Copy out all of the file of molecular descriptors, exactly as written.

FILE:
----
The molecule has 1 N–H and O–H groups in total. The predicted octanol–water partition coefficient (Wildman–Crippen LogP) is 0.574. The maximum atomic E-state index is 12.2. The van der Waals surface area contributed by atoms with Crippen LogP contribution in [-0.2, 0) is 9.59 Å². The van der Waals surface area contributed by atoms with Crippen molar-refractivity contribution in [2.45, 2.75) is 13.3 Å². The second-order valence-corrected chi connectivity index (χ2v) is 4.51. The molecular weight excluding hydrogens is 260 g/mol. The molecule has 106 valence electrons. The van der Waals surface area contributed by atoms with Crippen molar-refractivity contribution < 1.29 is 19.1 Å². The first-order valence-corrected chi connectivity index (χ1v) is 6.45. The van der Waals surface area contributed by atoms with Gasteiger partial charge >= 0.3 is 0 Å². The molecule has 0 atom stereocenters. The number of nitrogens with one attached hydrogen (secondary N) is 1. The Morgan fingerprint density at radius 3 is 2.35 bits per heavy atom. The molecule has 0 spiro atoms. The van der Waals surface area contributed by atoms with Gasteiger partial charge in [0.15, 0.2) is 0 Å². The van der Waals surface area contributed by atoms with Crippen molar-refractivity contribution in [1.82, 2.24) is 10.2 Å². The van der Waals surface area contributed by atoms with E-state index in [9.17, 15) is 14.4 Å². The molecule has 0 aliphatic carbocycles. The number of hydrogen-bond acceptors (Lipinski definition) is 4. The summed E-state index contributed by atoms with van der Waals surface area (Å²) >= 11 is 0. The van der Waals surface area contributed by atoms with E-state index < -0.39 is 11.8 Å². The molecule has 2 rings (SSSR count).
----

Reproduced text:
The molecule has 1 N–H and O–H groups in total. The predicted octanol–water partition coefficient (Wildman–Crippen LogP) is 0.574. The maximum atomic E-state index is 12.2. The van der Waals surface area contributed by atoms with Crippen LogP contribution in [-0.2, 0) is 9.59 Å². The van der Waals surface area contributed by atoms with Crippen molar-refractivity contribution in [2.45, 2.75) is 13.3 Å². The second-order valence-corrected chi connectivity index (χ2v) is 4.51. The molecular weight excluding hydrogens is 260 g/mol. The molecule has 106 valence electrons. The van der Waals surface area contributed by atoms with Crippen molar-refractivity contribution < 1.29 is 19.1 Å². The first-order valence-corrected chi connectivity index (χ1v) is 6.45. The van der Waals surface area contributed by atoms with Gasteiger partial charge >= 0.3 is 0 Å². The molecule has 0 atom stereocenters. The number of nitrogens with one attached hydrogen (secondary N) is 1. The Morgan fingerprint density at radius 3 is 2.35 bits per heavy atom. The molecule has 0 spiro atoms. The van der Waals surface area contributed by atoms with Gasteiger partial charge in [0.15, 0.2) is 0 Å². The van der Waals surface area contributed by atoms with Crippen molar-refractivity contribution in [1.82, 2.24) is 10.2 Å². The van der Waals surface area contributed by atoms with E-state index in [9.17, 15) is 14.4 Å². The molecule has 0 aliphatic carbocycles. The number of hydrogen-bond acceptors (Lipinski definition) is 4. The summed E-state index contributed by atoms with van der Waals surface area (Å²) >= 11 is 0. The van der Waals surface area contributed by atoms with E-state index < -0.39 is 11.8 Å². The molecule has 2 rings (SSSR count).